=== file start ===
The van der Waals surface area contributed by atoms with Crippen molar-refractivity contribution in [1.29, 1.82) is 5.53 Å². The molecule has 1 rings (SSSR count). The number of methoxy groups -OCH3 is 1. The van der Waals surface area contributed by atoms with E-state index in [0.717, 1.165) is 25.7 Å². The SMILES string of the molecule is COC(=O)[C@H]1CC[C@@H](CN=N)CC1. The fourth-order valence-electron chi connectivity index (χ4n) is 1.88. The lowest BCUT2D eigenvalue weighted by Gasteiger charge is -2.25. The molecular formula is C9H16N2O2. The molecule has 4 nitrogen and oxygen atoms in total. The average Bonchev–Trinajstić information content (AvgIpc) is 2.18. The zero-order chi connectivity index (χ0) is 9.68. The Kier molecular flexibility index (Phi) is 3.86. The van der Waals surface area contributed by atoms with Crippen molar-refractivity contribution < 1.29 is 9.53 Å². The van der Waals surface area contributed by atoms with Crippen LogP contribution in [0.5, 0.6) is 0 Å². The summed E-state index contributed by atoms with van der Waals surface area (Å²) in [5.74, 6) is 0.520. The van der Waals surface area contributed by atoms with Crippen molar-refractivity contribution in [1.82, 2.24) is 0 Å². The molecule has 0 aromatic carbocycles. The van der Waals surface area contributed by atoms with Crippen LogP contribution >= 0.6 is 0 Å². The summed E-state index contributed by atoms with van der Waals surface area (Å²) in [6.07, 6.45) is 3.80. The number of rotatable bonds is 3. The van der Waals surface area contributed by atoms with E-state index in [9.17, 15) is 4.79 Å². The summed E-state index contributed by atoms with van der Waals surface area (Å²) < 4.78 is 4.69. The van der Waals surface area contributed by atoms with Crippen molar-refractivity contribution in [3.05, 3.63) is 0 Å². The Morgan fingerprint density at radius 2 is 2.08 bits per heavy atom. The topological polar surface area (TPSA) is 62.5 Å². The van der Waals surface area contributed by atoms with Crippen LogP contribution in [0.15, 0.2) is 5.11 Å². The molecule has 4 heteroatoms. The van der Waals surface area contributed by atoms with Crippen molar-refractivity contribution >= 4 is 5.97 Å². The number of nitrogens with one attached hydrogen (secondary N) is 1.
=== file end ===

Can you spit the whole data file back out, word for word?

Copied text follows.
The van der Waals surface area contributed by atoms with Crippen molar-refractivity contribution in [1.29, 1.82) is 5.53 Å². The molecule has 1 rings (SSSR count). The number of methoxy groups -OCH3 is 1. The van der Waals surface area contributed by atoms with E-state index in [0.717, 1.165) is 25.7 Å². The SMILES string of the molecule is COC(=O)[C@H]1CC[C@@H](CN=N)CC1. The fourth-order valence-electron chi connectivity index (χ4n) is 1.88. The lowest BCUT2D eigenvalue weighted by Gasteiger charge is -2.25. The molecular formula is C9H16N2O2. The molecule has 4 nitrogen and oxygen atoms in total. The average Bonchev–Trinajstić information content (AvgIpc) is 2.18. The zero-order chi connectivity index (χ0) is 9.68. The Kier molecular flexibility index (Phi) is 3.86. The van der Waals surface area contributed by atoms with Crippen molar-refractivity contribution < 1.29 is 9.53 Å². The van der Waals surface area contributed by atoms with Crippen LogP contribution in [0.5, 0.6) is 0 Å². The summed E-state index contributed by atoms with van der Waals surface area (Å²) in [5.74, 6) is 0.520. The van der Waals surface area contributed by atoms with Crippen molar-refractivity contribution in [1.82, 2.24) is 0 Å². The molecule has 0 aromatic carbocycles. The van der Waals surface area contributed by atoms with Crippen LogP contribution >= 0.6 is 0 Å². The summed E-state index contributed by atoms with van der Waals surface area (Å²) in [6.07, 6.45) is 3.80. The number of rotatable bonds is 3. The van der Waals surface area contributed by atoms with E-state index in [9.17, 15) is 4.79 Å². The summed E-state index contributed by atoms with van der Waals surface area (Å²) < 4.78 is 4.69. The van der Waals surface area contributed by atoms with Crippen molar-refractivity contribution in [3.05, 3.63) is 0 Å². The Morgan fingerprint density at radius 2 is 2.08 bits per heavy atom. The topological polar surface area (TPSA) is 62.5 Å². The van der Waals surface area contributed by atoms with Crippen LogP contribution in [0.15, 0.2) is 5.11 Å². The molecule has 4 heteroatoms. The van der Waals surface area contributed by atoms with Crippen molar-refractivity contribution >= 4 is 5.97 Å². The number of nitrogens with one attached hydrogen (secondary N) is 1.